Annapurna in the Monsoon Day 4: Glimpses of Fishtail Mountain

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12 Responses

  1. Anna says:

    Your post back many memories for me. I also did the ABC and loved the trek. Have you tired EBC yet? I also wrote abt ebc trek if you are interested :)

    • Teja says:

      No, I haven’t! To be honest, it’s only because I had a friend who couldn’t stop raving about Annapurna, and that’s what stuck in mind for me. EBC must be pretty awesome!

  2. Morgan says:

    Love that the village youth care enough to put our bags and collect them. When I used to go hiking there was tons of trash and it really took away from the scenery! It’s nice to see people all over the world working together to improve it!

  3. Kirstie Hall says:

    Really enjoyed reading this. Sounds like an incredible experience. I’m looking forward to making it to Nepal and will definitely be returning to your page for tips!

  4. Beautiful account of an iconic trail. This has been on my list for a long time, and I have been putting it off. You are courageous to hike it during monsoon. Perhaps fewer crowds :) beautiful photos and the saddening reality of trash on the mountains. Just by carrying reusable water bottle this can be reduced to a great level. I always find it hard to understand how can one litter the very landscape he/she is visiting for its beauty!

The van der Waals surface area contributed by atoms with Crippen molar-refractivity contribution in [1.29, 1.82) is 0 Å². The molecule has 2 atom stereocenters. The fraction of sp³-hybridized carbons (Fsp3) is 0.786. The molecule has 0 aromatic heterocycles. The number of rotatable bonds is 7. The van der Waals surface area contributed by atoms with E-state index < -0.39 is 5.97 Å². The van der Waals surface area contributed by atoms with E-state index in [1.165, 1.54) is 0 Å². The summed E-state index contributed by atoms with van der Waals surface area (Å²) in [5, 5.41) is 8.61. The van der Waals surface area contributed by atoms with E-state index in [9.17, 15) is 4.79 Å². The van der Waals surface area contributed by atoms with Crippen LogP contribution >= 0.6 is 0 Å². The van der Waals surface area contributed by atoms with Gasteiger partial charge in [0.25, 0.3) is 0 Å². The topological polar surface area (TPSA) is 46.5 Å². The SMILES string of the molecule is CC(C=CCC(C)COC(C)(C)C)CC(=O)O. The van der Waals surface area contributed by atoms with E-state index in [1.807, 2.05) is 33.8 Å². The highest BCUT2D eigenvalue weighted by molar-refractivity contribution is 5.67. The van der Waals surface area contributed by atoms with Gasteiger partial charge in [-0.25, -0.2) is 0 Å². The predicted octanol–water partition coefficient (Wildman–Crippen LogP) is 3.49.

5. C-Ludik says:

    Wow, it is such an incredible & wonderful experience for you ! Trekking several hours a day on high altitude is probably not an easy feat for a regular individual. I guess it is important that you are physically and mentally-prepared for this journey. Regarding the problem with rubbish, maybe tourists have to eat as the locals do : eat the rice, the lentils, the fresh fruit & vegetables. Of course, we tend to bring with us plastic water bottles, packets of crisps and chocolate bars for energy, so without thinking, we are adding to the rubbish problem and the Nepalese are picking up on this !

    • Teja says:

      Tru dat.

      I succumbed and ordered noodles a few times though, because I missed the taste of the soup (even if it’s just crappy instant powder), and for the heat in the hot soup. Although it came in a bowl, the noodles would have had to come pre-packaged because the locals do not make noodles. The Pringles tempted me a great, great deal… but I resisted (yay!). And I’m so glad I came prepared for avoiding bottled water!

      P.S. I brought dates for hiking energy instead of energy bars. They last very well on the trail and are good for energy. The waste is just the pit, which is all natural!

  6. Morgan says:

    I’ve never been anywhere like this, and what a great story! Sucks it was cold and wet but those foggy photos that came out of it are amazing! I’m obsessed with the last photo of Machapuchare. I seriously keep scrolling up to look at it. It’s 10/10 !!! Thanks for so much detail and of course photos :)

    • Teja says:

      I’m so glad I got that view… it certainly re-motivated me to push onwards for the next days! Yes, it’s hard to be too hard on the rain, when the mists looked so gorgeous!

  7. Reena says:

    I’ve done a small hike in Nepal before but not Annapurna. This is a great overview of what to expect, the good, the bad, and the amazing!